What would your life be like if you lost your vision? Researchers at UNSW reveal breakthrough bionic eye implant that restores sight to the partially blind and points towards future discoveries for the complete cure for blindness.
PROFESSOR NIGEL LOVELL, UNSW Australian Vision Prosthesis Group: The bionic eye would produce an image like this. As you can see, the image that's presented is by no means perfect, but it does allow a degree of independence, so it will, in the end, be able to restore some form of vision to tens of thousands of people in Australia, millions of people throughout the world. So it's a very exciting device.
This is our prototype bionic eye. It consists of two cameras that capture an image. They're mounted on these glasses. The image is sent to a processing unit and converts it into a series of stimulation commands that are sent to a transmitter that is mounted here, behind the ear.
ASSOCIATE PROFESSOR GREGG SUANING, UNSW Australian Vision Prosthesis Group: Then the signals come to an implant which is placed on top of the eye, with a small incision made in the side of the eye, so that we can slide an electrode array around to the back of the retina. It receives these instructions from Nigel's system and that causes a signal to go down the optic nerve and be interpreted as vision by the patient.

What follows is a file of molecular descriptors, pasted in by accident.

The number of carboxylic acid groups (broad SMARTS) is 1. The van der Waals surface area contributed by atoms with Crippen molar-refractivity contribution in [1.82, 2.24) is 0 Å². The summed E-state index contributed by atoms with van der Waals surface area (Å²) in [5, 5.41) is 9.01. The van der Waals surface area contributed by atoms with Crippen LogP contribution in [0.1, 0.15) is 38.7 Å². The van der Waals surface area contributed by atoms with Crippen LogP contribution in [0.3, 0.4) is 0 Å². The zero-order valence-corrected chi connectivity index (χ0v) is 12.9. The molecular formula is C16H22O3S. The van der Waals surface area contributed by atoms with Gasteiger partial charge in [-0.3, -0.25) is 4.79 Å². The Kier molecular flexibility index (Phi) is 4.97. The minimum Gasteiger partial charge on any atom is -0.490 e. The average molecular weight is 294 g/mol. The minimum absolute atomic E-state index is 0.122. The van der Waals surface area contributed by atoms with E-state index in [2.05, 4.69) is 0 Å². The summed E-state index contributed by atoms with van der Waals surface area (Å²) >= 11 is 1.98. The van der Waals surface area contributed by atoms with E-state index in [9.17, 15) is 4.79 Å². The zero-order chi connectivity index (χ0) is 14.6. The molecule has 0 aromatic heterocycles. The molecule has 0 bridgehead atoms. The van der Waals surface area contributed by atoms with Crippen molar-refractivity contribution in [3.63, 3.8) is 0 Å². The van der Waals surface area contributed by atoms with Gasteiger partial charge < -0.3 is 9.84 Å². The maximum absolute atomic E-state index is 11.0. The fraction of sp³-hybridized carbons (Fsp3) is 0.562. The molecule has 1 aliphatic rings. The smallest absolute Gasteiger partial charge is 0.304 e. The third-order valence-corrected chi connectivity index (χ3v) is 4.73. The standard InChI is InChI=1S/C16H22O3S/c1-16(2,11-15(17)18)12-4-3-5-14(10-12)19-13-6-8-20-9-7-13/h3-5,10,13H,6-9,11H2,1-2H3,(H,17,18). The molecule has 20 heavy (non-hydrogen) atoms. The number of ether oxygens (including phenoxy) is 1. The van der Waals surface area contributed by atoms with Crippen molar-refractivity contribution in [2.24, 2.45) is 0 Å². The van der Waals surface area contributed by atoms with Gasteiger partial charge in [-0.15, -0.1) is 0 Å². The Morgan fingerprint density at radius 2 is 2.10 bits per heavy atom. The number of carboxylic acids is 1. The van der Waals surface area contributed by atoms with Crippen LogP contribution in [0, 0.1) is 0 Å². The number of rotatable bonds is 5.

LOVELL: So here is our current generation of chip. This will be a very exciting development once it gets to humans.
SUANING: This is the latest chip that we have that's at the heart of the implant. So this particular device does 14 channels of electrical stimulation simultaneously. So what we're able to do with this device is repaint the picture to the patient much faster than we could before.
And I guess what keeps us going with this research is that we know at the end point is someone that really can't see anything is going to be able to see something with this device. And that's going to be a wonderful reward, and it get us motivated every day to do this right.